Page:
Figgy pudding

Difficulty: Medium
Deliciousness: 5 out of 5 slices

Happy new year! This holiday season I tried to make an authentic figgy pudding. In the process, I learned that this isn’t a pudding, in the American sense. I love a good custard and I was a little disappointed to realize that it’s actually a bundt cake. Additionally, the term figgy is archaic, referring to preserved fruits that aren’t specifically dried figs. Putting aside the misleading name, this cake was fun to make and has a rich history that I enjoyed learning about while making it.

Figgy pudding, of “We wish you a merry Christmas” fame, has been a holiday favorite in England since the 1600’s. Some traditional recipes call for 13 ingredients that symbolically represent Jesus and his apostles. NPR reported that today very few people make their own Christmas puddings because it’s labor intensive. I will support that statement. I found out that making this cake is no picnic, it was time-consuming but in the end, it wasn’t really that hard.

I chose to make a recipe that has more than 13 ingredients because I enjoy lots of spices. I can’t remember exactly what recipe I made, because silly me, I didn’t bookmark it, but it was very similar to this recipe from Food Network. What’s really nice about these puddings are that you can use what you have available in terms of dried fruits and nuts. Mine had dried cranberries, raisins, figs, and walnuts because that’s what was in my pantry.

The most challenging part was rehydrating the fruit, which I did in milk. I only took my eyes off the milk and fruit in the warm saucepan for one minute and it got too hot and curdled. The other problem was that this very thick and lumpy cake batter pours like muddy gravel. Grease your pan very well and be ready to use a spoon to level it. Don’t forget to grease the foil used to cover the pan either. For this recipe, I used the crude but effective Crisco and paper towel method.


When you bake it, you have to remember put a pan with water in your oven too. This “steams” the cake. I’m not going to pretend to understand why this is needed; who am I to question the wisdom of four centuries of bakers? Just do it. It took a long time to bake but it smelled amazing the whole time. Regrettably, it looked brown, lumpy, and unappetizing when it was done. That’s probably why many recipes put a glaze or sauce over it. I made a brandy sauce and it covered up and of the imperfections, resulting from sticking to the pan or air pockets, very well. I’ll own that my sauce had a slight clumping problem that I didn’t know how to fix. Since the sauce was a last minute addition there wasn’t much time to fix it. Next time, I’ll do better.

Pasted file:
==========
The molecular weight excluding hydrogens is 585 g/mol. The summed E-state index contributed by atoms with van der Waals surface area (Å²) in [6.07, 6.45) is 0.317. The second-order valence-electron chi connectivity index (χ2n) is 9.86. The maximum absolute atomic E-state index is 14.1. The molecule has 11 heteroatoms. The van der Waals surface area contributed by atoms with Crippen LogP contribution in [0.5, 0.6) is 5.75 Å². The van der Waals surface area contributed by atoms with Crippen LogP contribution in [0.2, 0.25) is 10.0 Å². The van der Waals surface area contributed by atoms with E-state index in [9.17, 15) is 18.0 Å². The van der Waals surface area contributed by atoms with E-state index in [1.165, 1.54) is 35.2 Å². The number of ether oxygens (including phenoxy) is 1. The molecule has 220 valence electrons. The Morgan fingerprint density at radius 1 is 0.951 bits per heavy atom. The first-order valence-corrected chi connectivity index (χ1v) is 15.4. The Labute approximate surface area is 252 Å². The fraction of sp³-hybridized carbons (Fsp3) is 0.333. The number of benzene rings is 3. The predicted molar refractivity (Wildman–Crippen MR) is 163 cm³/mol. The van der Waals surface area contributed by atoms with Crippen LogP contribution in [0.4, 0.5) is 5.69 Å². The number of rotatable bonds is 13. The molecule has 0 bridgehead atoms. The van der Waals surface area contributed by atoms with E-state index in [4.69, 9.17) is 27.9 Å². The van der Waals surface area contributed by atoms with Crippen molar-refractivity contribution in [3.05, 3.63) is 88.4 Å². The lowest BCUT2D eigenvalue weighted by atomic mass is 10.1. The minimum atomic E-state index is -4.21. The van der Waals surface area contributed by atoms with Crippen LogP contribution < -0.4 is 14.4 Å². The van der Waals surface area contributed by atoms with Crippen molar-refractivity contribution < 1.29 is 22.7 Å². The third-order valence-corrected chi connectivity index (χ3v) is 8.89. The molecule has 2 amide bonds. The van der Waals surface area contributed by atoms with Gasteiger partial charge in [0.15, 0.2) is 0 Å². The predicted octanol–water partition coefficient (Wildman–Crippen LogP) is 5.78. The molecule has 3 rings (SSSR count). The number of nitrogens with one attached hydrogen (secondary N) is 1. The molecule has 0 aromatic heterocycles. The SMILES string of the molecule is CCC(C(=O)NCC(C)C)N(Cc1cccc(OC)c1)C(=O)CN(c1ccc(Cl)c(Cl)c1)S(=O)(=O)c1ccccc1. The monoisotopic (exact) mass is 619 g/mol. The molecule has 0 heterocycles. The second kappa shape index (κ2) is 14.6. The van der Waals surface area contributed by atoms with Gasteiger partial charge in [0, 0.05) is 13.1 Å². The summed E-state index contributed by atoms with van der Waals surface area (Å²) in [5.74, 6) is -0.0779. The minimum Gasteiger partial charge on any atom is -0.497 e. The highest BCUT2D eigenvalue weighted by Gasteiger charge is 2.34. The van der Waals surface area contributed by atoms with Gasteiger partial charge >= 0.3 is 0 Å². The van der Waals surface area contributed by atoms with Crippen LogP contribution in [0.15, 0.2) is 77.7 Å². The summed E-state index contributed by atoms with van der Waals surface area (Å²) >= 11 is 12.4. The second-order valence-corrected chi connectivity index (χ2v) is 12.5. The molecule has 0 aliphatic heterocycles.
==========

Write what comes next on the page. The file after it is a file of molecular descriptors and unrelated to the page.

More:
It weighed a ton. Carrying this beast of a cake to the inlaws Christmas eve celebration was an upper body workout. I was nervous about bringing an arguably strange looking fruit cake to dinner, but thankfully it was a hit! I think it appeals to most people because it’s novel. It’s unlikely Americans have a reference point to compare it to, so I recommend you take the risk too and make figgy pudding. Everyone really liked the rich spices and how dense it was. I didn’t have leftovers because people took slices of it with them.

I definitely plan to make this a Christmas tradition! Next year I may even light the pudding.


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